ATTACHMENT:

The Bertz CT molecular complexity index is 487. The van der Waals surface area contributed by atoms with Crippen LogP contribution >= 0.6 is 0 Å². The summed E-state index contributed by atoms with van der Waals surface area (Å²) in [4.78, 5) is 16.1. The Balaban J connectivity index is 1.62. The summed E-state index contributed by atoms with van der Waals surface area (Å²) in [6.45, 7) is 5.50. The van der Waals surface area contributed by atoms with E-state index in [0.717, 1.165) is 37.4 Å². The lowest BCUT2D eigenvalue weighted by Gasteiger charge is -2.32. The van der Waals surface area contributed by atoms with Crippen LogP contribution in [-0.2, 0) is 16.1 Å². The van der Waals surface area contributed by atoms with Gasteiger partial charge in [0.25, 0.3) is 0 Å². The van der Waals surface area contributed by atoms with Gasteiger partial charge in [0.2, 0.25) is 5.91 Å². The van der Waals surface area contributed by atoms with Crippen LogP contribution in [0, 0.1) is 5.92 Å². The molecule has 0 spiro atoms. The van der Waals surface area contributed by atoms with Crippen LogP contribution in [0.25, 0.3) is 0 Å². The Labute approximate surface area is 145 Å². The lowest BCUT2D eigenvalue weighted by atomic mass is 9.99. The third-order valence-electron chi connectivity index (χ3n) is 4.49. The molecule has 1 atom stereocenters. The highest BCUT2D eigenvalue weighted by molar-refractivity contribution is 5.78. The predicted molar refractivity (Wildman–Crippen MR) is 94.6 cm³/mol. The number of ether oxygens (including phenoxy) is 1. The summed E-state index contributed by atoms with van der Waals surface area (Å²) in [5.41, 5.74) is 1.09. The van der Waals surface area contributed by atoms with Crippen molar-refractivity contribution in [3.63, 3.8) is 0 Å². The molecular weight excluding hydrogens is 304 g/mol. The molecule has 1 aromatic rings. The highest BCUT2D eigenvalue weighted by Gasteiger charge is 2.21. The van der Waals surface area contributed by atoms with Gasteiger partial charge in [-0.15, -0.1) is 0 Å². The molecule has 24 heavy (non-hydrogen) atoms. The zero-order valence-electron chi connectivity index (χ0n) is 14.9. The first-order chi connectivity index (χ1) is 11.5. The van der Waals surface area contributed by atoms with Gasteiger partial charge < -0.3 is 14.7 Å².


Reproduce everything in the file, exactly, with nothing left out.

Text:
The Bertz CT molecular complexity index is 487. The van der Waals surface area contributed by atoms with Crippen LogP contribution >= 0.6 is 0 Å². The summed E-state index contributed by atoms with van der Waals surface area (Å²) in [4.78, 5) is 16.1. The Balaban J connectivity index is 1.62. The summed E-state index contributed by atoms with van der Waals surface area (Å²) in [6.45, 7) is 5.50. The van der Waals surface area contributed by atoms with E-state index in [0.717, 1.165) is 37.4 Å². The lowest BCUT2D eigenvalue weighted by Gasteiger charge is -2.32. The van der Waals surface area contributed by atoms with Crippen LogP contribution in [-0.2, 0) is 16.1 Å². The van der Waals surface area contributed by atoms with Gasteiger partial charge in [0.25, 0.3) is 0 Å². The van der Waals surface area contributed by atoms with Gasteiger partial charge in [0.2, 0.25) is 5.91 Å². The van der Waals surface area contributed by atoms with Crippen LogP contribution in [0, 0.1) is 5.92 Å². The molecule has 0 spiro atoms. The van der Waals surface area contributed by atoms with Crippen LogP contribution in [0.25, 0.3) is 0 Å². The Labute approximate surface area is 145 Å². The lowest BCUT2D eigenvalue weighted by atomic mass is 9.99. The third-order valence-electron chi connectivity index (χ3n) is 4.49. The molecule has 1 atom stereocenters. The highest BCUT2D eigenvalue weighted by molar-refractivity contribution is 5.78. The predicted molar refractivity (Wildman–Crippen MR) is 94.6 cm³/mol. The number of ether oxygens (including phenoxy) is 1. The summed E-state index contributed by atoms with van der Waals surface area (Å²) in [5.41, 5.74) is 1.09. The van der Waals surface area contributed by atoms with Crippen molar-refractivity contribution in [3.63, 3.8) is 0 Å². The molecular weight excluding hydrogens is 304 g/mol. The molecule has 1 aromatic rings. The highest BCUT2D eigenvalue weighted by Gasteiger charge is 2.21. The van der Waals surface area contributed by atoms with Gasteiger partial charge in [-0.15, -0.1) is 0 Å². The molecule has 24 heavy (non-hydrogen) atoms. The zero-order valence-electron chi connectivity index (χ0n) is 14.9. The first-order chi connectivity index (χ1) is 11.5. The van der Waals surface area contributed by atoms with Gasteiger partial charge < -0.3 is 14.7 Å².